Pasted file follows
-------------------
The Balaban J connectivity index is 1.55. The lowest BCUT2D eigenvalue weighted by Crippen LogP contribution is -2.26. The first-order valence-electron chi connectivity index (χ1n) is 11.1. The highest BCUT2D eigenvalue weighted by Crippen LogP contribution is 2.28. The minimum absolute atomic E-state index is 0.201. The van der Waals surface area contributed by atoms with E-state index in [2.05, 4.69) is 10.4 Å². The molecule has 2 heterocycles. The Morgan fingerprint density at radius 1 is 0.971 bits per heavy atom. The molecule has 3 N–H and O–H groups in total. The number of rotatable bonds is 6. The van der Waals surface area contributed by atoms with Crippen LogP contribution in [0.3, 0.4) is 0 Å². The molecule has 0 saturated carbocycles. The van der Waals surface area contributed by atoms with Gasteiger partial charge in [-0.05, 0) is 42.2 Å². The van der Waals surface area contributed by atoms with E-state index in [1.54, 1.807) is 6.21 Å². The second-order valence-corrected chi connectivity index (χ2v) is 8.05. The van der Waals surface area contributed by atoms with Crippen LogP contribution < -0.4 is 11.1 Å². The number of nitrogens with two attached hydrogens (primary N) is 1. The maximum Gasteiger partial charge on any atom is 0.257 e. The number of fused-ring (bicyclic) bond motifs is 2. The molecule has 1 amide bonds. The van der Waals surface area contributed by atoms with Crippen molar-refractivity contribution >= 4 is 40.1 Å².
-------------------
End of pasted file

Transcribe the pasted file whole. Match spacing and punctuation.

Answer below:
The Balaban J connectivity index is 1.55. The lowest BCUT2D eigenvalue weighted by Crippen LogP contribution is -2.26. The first-order valence-electron chi connectivity index (χ1n) is 11.1. The highest BCUT2D eigenvalue weighted by Crippen LogP contribution is 2.28. The minimum absolute atomic E-state index is 0.201. The van der Waals surface area contributed by atoms with E-state index in [2.05, 4.69) is 10.4 Å². The molecule has 2 heterocycles. The Morgan fingerprint density at radius 1 is 0.971 bits per heavy atom. The molecule has 3 N–H and O–H groups in total. The number of rotatable bonds is 6. The van der Waals surface area contributed by atoms with Crippen LogP contribution in [0.3, 0.4) is 0 Å². The molecule has 0 saturated carbocycles. The van der Waals surface area contributed by atoms with Gasteiger partial charge in [-0.05, 0) is 42.2 Å². The van der Waals surface area contributed by atoms with E-state index in [1.54, 1.807) is 6.21 Å². The second-order valence-corrected chi connectivity index (χ2v) is 8.05. The van der Waals surface area contributed by atoms with Crippen LogP contribution < -0.4 is 11.1 Å². The number of nitrogens with two attached hydrogens (primary N) is 1. The maximum Gasteiger partial charge on any atom is 0.257 e. The number of fused-ring (bicyclic) bond motifs is 2. The molecule has 1 amide bonds. The van der Waals surface area contributed by atoms with Crippen molar-refractivity contribution >= 4 is 40.1 Å².